DIAMOND HEAD THEATRE
Kathryn Lee plays "the other woman" in the love story that's central to Diamond Head Theatre's production of "Flower Drum Song."
A different ‘Drum’
The Broadway musical has been revised to show more of the immigrant experience
Imagine going to see your favorite classic Broadway musical -- "South Pacific," "Camelot," "Les Miz" or whatever it might be -- and finding that important parts have been changed. The plot is different, the relationships between some of the characters have been altered, and a politically correct subtext has been added.
'FLOWER DRUM SONG'
Presented by Diamond Head Theatre
Place: 520 Makapuu Ave.
Time: 8 p.m. Fridays and Saturdays, and 4 p.m. Sundays, through April 6
Tickets: $12 to $42
Call: 733-0274 or visit www.diamondheadtheatre.com
Get ready for Diamond Head Theatre's production of David Henry Hwang's version of Rodgers and Hammerstein's 1958 hit musical, "Flower Drum Song."
This is the first time that Hwang's version has been staged in Hawaii, and DHT Artistic Director John Rampage describes the decision to rewrite a Broadway classic as "a very interesting story."
"This is the only time I know that a show has retained its name, retained all of its music, and had the script totally overhauled," Rampage says.
"'Flower Drum Song' has always been very popular here in Hawaii, but that was not the case on the mainland over the years. It had lost a lot of its luster, and it had suffered a lot of attacks about being politically incorrect because there was no one of Asian descent connected with creating it."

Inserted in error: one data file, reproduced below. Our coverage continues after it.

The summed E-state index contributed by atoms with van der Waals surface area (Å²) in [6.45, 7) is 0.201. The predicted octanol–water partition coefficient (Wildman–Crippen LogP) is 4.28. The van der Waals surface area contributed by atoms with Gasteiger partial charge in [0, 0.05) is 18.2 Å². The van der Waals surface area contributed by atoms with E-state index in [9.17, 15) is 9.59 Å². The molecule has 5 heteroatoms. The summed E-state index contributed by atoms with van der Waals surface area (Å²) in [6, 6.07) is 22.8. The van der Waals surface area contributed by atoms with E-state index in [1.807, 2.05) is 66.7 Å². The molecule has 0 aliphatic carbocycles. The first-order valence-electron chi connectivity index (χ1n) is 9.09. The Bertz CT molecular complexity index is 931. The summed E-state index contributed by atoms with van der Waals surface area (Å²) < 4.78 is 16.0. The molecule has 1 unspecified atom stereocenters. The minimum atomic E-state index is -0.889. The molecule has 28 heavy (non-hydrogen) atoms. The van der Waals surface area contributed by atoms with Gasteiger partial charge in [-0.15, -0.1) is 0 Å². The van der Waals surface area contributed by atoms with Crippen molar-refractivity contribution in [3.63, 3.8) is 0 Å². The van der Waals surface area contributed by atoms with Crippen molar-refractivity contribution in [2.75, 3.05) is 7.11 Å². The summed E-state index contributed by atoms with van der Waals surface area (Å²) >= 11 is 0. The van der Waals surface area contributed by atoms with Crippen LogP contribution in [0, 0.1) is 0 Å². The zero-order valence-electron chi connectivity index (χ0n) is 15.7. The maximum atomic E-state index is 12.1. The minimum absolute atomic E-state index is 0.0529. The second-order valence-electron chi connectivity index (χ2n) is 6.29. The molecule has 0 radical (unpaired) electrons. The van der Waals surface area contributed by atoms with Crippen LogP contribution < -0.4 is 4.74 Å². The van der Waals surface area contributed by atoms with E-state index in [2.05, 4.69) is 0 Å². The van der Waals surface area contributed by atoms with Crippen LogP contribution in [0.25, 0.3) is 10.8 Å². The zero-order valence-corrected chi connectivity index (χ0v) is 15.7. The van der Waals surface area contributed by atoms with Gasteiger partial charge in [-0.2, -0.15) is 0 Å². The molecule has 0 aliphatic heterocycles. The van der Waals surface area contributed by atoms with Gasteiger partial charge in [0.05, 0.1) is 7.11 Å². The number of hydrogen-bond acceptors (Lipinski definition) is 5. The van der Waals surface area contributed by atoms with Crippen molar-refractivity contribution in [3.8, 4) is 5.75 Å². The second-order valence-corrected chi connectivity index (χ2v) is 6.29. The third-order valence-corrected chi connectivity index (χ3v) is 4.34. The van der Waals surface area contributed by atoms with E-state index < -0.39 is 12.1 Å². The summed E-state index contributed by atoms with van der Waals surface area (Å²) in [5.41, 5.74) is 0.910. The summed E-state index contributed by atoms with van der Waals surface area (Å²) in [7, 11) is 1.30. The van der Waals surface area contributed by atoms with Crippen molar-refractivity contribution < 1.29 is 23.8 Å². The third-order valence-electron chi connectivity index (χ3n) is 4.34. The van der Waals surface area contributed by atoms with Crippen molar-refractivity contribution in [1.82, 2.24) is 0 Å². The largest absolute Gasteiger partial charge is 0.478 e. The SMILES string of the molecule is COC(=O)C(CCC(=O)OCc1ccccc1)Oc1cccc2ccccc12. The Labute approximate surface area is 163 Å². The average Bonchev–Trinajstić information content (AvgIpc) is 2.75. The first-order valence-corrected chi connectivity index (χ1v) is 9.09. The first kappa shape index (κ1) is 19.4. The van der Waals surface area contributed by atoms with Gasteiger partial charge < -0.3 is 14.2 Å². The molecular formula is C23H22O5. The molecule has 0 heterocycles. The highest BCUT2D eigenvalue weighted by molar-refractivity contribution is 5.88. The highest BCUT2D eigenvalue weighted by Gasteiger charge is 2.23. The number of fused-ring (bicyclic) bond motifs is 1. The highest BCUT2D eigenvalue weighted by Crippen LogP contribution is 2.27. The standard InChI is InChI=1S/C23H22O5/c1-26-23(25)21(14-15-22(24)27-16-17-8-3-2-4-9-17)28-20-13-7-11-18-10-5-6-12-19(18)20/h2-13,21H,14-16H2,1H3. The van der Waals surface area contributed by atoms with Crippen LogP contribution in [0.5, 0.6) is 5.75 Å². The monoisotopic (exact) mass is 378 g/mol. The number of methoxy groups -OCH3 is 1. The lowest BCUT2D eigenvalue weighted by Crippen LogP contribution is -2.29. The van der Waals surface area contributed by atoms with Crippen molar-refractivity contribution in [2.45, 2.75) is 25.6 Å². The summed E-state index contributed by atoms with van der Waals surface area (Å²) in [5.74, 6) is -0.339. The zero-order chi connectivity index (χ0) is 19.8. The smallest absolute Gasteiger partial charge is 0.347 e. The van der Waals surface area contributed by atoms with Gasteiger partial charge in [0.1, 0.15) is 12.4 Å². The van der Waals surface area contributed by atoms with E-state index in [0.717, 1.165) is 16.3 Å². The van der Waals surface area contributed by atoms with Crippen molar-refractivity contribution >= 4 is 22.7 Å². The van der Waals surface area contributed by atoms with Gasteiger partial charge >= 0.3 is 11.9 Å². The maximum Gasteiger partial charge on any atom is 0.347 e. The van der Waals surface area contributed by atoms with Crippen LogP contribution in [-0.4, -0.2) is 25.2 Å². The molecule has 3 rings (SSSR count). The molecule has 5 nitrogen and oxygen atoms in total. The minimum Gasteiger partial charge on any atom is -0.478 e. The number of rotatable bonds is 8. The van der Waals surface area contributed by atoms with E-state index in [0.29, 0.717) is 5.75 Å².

Although the show was a hit in 1958, as years passed it was "done considerably less than most of the other things in the Rodgers and Hammerstein canon," Rampage says.
When the plot was rewritten with a contemporary politically correct spin, one of the conditions was that all the original music remain, and that the title stay the same.
"In rewriting (the story), they tried to focus a little more on the problems of mainland Chinese people trying to assimilate into America -- which was brought up in the original, but they've tried to make it a little stronger."
And so, Mei-Li (a mail-order bride in the original) is now a Chinese opera singer who defected from the People's Republic of China and came to the United States. The object of her affections, Wang Ta, runs his father's theater, and Madame Liang (Wang Ta's aunt) is a talent agent.
Rampage says the story "still comes down to the love story between Ta and Mei-Li, with (the showgirl) Linda Low being the middle of the triangle. But it really is more about how difficult it was to be accepted as a Chinese person at that time."